The emerging Selene mining district in southern Perú is in a Miocene volcanic
center and inferred caldera complex. A set of two elliptical ring structures approximately
5–7 km and 13 km in diameter, developed in pyroclastic rocks and interpreted
as a caldera setting, encircle a central stratovolcano and most mineralized systems of
the district including the Explorador Ag-Au vein system. Basal rhyodacitic pyroclastic
flows underlie the entire region, and are superimposed by a conic pile of andesitic lava
flows and epiclastic material of a stratovolcanic edifice. Several late-stage flow-dome
complexes and domes of rhyodacitic to rhyolitic composition intruded the stratovolcano
and ring structures, and host clusters of low- to intermediate-sulfidation veins
and a central high-sulfidation epithermal system with pervasive advanced argillic
The Explorador Ag-Au quartz-adularia vein system, which is currently mined at
a rate of 750 TPD (tons-per-day), extends some 2400 m along an average N55°E
strike, and consists of the main vein plus a number of splays and parallel structures
within a 200 m wide corridor that probably formed in a dextral strike-slip fault zone.
Mineralization is recognized over a vertical interval of up to 350 m. The well-defined
paragenetic sequence is characterized by early, banded quartz-sulfide with adularia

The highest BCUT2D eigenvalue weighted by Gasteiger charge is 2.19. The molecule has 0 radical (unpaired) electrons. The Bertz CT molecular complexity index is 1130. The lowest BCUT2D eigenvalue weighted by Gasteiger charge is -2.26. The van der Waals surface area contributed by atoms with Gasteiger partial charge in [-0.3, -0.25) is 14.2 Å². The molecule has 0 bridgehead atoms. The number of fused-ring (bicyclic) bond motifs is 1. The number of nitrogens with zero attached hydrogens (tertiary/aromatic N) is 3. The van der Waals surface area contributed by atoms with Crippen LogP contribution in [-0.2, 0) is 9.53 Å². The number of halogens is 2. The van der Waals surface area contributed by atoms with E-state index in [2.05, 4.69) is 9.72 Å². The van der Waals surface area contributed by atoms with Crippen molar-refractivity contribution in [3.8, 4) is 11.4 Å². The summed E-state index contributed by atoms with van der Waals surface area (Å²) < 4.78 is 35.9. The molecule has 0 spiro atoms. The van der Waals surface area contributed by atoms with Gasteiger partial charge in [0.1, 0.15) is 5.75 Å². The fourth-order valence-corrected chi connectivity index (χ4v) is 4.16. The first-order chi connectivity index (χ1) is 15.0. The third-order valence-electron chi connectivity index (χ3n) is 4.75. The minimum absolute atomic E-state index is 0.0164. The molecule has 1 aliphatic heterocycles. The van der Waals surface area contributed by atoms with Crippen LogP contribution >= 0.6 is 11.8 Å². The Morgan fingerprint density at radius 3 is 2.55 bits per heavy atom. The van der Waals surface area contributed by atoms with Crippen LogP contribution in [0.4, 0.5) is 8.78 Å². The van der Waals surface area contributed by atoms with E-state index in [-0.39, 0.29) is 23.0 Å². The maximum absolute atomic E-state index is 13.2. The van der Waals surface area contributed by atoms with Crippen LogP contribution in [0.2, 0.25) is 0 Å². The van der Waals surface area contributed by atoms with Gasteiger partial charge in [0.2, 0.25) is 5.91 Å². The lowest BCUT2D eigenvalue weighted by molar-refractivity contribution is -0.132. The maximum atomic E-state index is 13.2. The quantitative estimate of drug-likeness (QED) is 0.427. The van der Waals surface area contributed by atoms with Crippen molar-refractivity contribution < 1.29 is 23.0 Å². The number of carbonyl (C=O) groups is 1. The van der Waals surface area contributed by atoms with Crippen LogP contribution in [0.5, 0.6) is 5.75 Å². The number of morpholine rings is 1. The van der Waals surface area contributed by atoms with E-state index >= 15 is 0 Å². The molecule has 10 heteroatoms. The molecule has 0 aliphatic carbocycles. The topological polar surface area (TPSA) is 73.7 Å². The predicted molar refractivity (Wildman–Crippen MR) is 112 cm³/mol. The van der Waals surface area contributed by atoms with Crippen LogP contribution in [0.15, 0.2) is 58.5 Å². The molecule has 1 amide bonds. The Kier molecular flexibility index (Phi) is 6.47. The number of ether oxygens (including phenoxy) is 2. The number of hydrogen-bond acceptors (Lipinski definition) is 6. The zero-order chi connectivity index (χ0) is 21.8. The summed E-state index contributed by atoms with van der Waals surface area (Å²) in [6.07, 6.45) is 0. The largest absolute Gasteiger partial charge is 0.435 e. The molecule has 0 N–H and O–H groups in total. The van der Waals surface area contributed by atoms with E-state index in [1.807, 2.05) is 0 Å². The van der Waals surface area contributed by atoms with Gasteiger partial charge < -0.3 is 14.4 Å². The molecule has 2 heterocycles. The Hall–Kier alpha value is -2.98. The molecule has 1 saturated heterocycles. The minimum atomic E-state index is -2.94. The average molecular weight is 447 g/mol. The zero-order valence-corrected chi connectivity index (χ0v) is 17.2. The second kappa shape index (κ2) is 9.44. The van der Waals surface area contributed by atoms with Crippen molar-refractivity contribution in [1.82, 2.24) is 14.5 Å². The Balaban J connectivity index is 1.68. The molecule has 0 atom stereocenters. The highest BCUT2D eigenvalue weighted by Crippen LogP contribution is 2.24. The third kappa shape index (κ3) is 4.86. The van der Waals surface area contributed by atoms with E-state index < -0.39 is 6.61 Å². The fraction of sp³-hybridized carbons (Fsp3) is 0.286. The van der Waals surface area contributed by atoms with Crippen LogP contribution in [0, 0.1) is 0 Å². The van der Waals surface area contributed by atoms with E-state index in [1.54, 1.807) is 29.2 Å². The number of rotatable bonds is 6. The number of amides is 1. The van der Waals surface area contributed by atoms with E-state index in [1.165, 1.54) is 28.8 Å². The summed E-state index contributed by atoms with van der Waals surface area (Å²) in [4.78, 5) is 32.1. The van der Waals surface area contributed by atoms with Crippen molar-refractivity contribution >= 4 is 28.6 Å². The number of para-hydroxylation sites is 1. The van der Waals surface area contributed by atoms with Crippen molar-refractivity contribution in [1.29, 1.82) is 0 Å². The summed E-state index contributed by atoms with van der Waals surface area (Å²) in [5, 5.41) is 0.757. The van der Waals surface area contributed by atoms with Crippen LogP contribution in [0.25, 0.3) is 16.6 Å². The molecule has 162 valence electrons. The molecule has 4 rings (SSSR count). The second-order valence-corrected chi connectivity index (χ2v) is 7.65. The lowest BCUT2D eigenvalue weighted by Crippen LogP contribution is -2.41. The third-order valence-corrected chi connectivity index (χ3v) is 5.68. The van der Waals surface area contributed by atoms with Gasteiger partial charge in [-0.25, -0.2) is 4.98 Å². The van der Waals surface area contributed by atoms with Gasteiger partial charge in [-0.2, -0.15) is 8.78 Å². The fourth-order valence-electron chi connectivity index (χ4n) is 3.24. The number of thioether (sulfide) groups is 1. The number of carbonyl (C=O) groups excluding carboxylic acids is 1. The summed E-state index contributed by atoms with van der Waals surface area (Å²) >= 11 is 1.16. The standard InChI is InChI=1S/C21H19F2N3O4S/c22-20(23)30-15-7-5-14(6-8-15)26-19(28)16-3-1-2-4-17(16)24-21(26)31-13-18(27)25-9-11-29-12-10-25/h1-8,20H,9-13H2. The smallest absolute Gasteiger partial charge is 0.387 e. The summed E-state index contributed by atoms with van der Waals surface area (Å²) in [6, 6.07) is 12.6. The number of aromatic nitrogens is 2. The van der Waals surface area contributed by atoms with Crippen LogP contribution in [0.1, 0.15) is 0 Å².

and illite bands. Subsequent stages consist of lattice-textured quartz after calcite and
massive milky quartz. Ore mineralogy primarily associated with the early, banded
quartz-sulfide stage is characterized by ruby silver, argentite, and minor tetrahedrite
group sulfosalts (tennantite-tetrahedrite-freibergite) together with base metal sulfides.
Grade distributions display a steeply-dipping ore shoot geometry open at depth.
The pattern of Ag/Au ratios is independent from grade distribution and shows a systematic
subhorizontal zoning with ratios increasing downward.
A geologic model is proposed for the district that distinguishes four magmatic
stages and two to three main mineralizing stages, based on field observations and
geochronological data. New 40Ar/39Ar ages demonstrate that deposition of volcanic
rocks and emplacement of flow-dome complexes all occurred in early to middle
Miocene times. The first magmatic stage deposited rhyodacitic pyroclastic rocks on
regional scale until 16.2 ± 0.2 Ma. A second stage entailed construction of an
andesitic stratovolcanic edifice that terminated about 15.1 ± 0.1 Ma. Subsequent
emplacement of rhyodacitic flow-dome complexes and domes was closely followed
by on-set of hydrothermal activity. Alunite veinlets of the central high-sulfidation
system gave a weighted mean 40Ar/39Ar plateau age of 14.62 ± 0.05 that overlaps within error margin with biotite ages of the Explorador (14.6 ± 0.1 Ma) and Parcachata
(14.5 ± 0.1 Ma) flow-dome complexes. Mineralization of distal intermediatesulfidation
Ag-Au veins such as the Explorador vein is interpreted to have occurred
later at around 14.2 Ma. Afinal magmatic stage emplaced rhyolitic domes associated
with a separate mineralizing stage.
The close temporal and spatial relationship of late-stage magmatic phases with
mineralization suggests a genetic link. A striking feature of the Selene district is the concurrence of a wide spectrum of mineralization and alteration styles interpreted as
a zoned continuum of a single hydrothermal system with lateral and vertical fluid
evolution away from a common source.